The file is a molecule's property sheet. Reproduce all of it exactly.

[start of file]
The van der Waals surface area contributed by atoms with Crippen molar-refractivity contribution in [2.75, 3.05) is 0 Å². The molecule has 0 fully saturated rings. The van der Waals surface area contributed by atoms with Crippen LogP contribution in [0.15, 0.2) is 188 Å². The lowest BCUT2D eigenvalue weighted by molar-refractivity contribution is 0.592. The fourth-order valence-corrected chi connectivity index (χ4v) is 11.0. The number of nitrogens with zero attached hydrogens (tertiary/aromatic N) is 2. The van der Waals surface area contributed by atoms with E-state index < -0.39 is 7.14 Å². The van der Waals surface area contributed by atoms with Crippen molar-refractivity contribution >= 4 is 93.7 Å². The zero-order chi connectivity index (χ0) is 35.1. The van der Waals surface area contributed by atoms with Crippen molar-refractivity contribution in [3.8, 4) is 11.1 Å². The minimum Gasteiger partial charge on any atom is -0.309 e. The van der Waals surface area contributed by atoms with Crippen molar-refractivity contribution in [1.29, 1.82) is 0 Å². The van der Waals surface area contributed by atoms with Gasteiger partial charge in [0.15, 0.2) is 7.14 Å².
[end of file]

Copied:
The van der Waals surface area contributed by atoms with Crippen molar-refractivity contribution in [2.75, 3.05) is 0 Å². The molecule has 0 fully saturated rings. The van der Waals surface area contributed by atoms with Crippen LogP contribution in [0.15, 0.2) is 188 Å². The lowest BCUT2D eigenvalue weighted by molar-refractivity contribution is 0.592. The fourth-order valence-corrected chi connectivity index (χ4v) is 11.0. The number of nitrogens with zero attached hydrogens (tertiary/aromatic N) is 2. The van der Waals surface area contributed by atoms with E-state index < -0.39 is 7.14 Å². The van der Waals surface area contributed by atoms with Crippen molar-refractivity contribution >= 4 is 93.7 Å². The zero-order chi connectivity index (χ0) is 35.1. The van der Waals surface area contributed by atoms with Crippen molar-refractivity contribution in [3.8, 4) is 11.1 Å². The minimum Gasteiger partial charge on any atom is -0.309 e. The van der Waals surface area contributed by atoms with Crippen molar-refractivity contribution in [1.29, 1.82) is 0 Å². The van der Waals surface area contributed by atoms with Gasteiger partial charge in [0.15, 0.2) is 7.14 Å².